The FGSJ is delighted that our friend, Ke Vaughn Harding, designer and architecture conservator, was able to give us a talk about the explorations at Good Hope, Trelawny, that led to the construction of a slave dwelling house there. Through the archaeological findings, Ke Vaughn helps us understand the lives of enslaved people and the wider plantation community.
Ke Vaughn has served as the director of Falmouth Heritage Renewal, sat on the national council of the Georgian Society of Jamaica, and acted as Jamaica National Heritage Trust’s representative in Trelawny.
Following his first degree in Architectural Studies from the University of Technology, Jamaica, he completed a Master of Architecture degree and a Graduate Certificate in Historic Preservation and Regionalism at the University of New Mexico.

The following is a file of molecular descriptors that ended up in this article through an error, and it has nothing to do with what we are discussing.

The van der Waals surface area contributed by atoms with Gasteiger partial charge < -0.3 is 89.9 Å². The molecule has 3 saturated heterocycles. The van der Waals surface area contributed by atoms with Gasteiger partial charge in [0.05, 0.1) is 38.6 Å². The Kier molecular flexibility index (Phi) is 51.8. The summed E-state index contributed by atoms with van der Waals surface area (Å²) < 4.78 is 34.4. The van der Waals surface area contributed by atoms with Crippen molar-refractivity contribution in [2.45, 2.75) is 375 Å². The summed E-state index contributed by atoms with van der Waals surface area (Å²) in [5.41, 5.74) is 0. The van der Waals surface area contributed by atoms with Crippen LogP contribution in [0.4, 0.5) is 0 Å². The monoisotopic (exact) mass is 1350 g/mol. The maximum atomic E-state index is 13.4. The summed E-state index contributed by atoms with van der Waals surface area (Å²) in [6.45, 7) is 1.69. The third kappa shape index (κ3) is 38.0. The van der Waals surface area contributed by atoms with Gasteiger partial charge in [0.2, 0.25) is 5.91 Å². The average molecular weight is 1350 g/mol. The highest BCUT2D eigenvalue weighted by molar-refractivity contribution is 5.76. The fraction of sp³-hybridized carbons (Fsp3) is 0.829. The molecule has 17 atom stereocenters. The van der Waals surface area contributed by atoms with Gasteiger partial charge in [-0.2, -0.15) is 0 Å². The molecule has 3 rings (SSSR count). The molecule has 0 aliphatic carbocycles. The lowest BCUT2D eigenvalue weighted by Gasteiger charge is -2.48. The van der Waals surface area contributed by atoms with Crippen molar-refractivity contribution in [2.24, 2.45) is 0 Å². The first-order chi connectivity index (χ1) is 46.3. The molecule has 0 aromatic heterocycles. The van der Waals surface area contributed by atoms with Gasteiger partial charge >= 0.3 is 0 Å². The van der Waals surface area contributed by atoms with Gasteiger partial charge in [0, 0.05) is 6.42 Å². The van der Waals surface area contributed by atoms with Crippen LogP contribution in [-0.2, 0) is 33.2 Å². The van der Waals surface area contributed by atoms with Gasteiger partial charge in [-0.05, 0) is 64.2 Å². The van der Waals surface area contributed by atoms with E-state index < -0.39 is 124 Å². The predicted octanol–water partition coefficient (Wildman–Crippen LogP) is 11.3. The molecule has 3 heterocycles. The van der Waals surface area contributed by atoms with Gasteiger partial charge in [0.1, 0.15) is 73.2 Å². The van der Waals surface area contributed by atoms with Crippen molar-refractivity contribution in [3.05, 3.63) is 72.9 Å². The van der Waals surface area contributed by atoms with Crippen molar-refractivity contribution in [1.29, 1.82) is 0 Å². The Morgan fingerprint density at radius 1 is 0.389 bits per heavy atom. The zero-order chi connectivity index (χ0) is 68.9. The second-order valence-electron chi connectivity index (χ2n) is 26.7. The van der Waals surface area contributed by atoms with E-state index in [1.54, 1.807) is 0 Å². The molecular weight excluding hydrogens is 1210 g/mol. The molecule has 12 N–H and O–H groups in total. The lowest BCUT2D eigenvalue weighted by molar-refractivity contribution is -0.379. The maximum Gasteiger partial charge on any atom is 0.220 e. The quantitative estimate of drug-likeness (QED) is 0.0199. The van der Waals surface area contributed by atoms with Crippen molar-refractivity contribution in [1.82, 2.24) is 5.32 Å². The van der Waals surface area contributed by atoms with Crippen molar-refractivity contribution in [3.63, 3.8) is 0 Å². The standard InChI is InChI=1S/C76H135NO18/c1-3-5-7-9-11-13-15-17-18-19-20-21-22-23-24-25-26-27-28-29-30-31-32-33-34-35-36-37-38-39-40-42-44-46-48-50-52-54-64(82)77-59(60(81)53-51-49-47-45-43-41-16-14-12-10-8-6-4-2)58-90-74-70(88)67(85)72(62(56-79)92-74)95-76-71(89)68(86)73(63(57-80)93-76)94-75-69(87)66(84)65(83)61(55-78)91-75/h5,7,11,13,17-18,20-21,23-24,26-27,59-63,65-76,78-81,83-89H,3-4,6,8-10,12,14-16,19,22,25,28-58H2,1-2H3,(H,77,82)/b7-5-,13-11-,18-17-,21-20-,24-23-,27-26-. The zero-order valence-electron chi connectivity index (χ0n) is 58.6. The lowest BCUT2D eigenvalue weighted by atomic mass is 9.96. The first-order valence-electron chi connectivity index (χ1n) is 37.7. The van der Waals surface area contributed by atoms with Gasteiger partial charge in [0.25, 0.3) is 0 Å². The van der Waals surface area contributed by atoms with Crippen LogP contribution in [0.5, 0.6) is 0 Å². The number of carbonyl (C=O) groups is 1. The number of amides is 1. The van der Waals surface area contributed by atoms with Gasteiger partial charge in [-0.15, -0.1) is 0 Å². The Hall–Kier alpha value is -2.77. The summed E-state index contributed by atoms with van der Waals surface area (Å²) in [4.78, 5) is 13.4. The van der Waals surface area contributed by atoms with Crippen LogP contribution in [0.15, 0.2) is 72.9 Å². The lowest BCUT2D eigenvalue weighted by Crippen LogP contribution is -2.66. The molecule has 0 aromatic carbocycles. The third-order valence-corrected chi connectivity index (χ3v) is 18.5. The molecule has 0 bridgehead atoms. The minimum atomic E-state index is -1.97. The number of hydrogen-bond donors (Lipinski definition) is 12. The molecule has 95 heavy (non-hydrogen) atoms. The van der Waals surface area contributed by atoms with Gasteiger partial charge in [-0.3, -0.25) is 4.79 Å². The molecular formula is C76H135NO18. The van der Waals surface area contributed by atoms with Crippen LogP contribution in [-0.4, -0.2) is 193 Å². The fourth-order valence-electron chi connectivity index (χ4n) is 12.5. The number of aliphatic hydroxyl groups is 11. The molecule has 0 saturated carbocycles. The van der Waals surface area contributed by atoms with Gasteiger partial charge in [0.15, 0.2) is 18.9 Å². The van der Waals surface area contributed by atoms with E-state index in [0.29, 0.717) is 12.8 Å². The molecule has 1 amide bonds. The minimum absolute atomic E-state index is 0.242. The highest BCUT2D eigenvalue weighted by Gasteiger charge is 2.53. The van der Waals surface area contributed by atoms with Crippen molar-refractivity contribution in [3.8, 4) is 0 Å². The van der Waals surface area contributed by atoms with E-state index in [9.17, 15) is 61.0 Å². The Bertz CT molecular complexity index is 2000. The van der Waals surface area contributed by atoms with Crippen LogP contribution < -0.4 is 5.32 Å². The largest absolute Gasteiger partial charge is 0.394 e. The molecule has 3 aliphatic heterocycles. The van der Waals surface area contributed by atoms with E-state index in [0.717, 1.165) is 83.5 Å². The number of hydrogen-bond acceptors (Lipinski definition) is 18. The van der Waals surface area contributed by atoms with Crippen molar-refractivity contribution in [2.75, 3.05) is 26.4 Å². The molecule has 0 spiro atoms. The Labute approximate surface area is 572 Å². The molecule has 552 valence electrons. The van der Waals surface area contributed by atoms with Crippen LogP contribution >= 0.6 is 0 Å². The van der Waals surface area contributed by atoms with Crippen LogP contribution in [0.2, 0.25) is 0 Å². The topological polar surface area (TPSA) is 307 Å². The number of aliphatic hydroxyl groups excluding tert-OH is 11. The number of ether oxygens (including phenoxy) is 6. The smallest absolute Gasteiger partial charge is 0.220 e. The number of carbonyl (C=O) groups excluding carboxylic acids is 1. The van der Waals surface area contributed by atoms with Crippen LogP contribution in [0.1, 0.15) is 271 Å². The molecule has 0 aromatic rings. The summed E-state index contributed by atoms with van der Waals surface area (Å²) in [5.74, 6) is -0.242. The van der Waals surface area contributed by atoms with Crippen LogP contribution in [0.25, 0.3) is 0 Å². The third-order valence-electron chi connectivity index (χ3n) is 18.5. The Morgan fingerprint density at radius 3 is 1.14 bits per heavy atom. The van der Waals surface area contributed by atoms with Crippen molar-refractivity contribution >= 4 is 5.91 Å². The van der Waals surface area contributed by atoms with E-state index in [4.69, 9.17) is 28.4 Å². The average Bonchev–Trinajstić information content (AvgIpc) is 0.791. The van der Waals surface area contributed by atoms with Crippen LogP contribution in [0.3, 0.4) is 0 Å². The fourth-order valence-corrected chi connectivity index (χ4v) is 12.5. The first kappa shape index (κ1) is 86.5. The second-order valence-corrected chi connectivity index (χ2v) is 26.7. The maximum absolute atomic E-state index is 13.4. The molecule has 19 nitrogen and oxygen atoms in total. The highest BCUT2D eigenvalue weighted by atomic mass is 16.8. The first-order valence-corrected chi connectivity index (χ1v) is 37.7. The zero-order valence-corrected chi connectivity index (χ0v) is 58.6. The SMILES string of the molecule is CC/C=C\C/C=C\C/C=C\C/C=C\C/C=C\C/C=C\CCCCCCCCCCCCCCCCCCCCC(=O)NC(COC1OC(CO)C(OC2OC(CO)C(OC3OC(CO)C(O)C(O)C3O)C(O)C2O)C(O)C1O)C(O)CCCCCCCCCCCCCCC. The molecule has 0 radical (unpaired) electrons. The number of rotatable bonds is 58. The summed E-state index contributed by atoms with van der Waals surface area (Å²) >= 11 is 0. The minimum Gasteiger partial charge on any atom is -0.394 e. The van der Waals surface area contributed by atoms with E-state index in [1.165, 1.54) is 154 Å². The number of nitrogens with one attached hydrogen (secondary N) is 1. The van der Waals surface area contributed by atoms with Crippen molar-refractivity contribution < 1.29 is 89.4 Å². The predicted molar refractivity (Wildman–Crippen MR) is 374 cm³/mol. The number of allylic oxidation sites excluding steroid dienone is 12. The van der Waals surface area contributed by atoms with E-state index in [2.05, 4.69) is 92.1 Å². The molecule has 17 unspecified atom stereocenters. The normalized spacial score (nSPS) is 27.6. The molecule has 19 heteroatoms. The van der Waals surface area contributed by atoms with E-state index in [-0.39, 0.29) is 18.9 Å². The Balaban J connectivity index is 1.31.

Practical experience and leadership of the rehabilitation of historic dwellings in his hometown of Falmouth, Jamaica, as well as his academic studies have provided Ke Vaughn with an in depth knowledge of architectural conservation best practices. He is also skilled in interpreting the cultural values represented by the historic built environment.
In the summers of 2014 and 2015, archaeological investigations began to provide greater insight into the domestic lives of slaves at the Good Hope Estate in Trelawny, Jamaica. During these studies, reconstructive illustrations were employed in the process of re-imagining the largely vanished contexts of the archaeological findings. Also expressed in these depictions are hypotheses surrounding the ways of life that shaped the physical environment of this location. This talk explores how reconstructive illustrations served not only as end products of the archaeological investigations, but also as active tools in the processes of analysing and interpreting the data collected.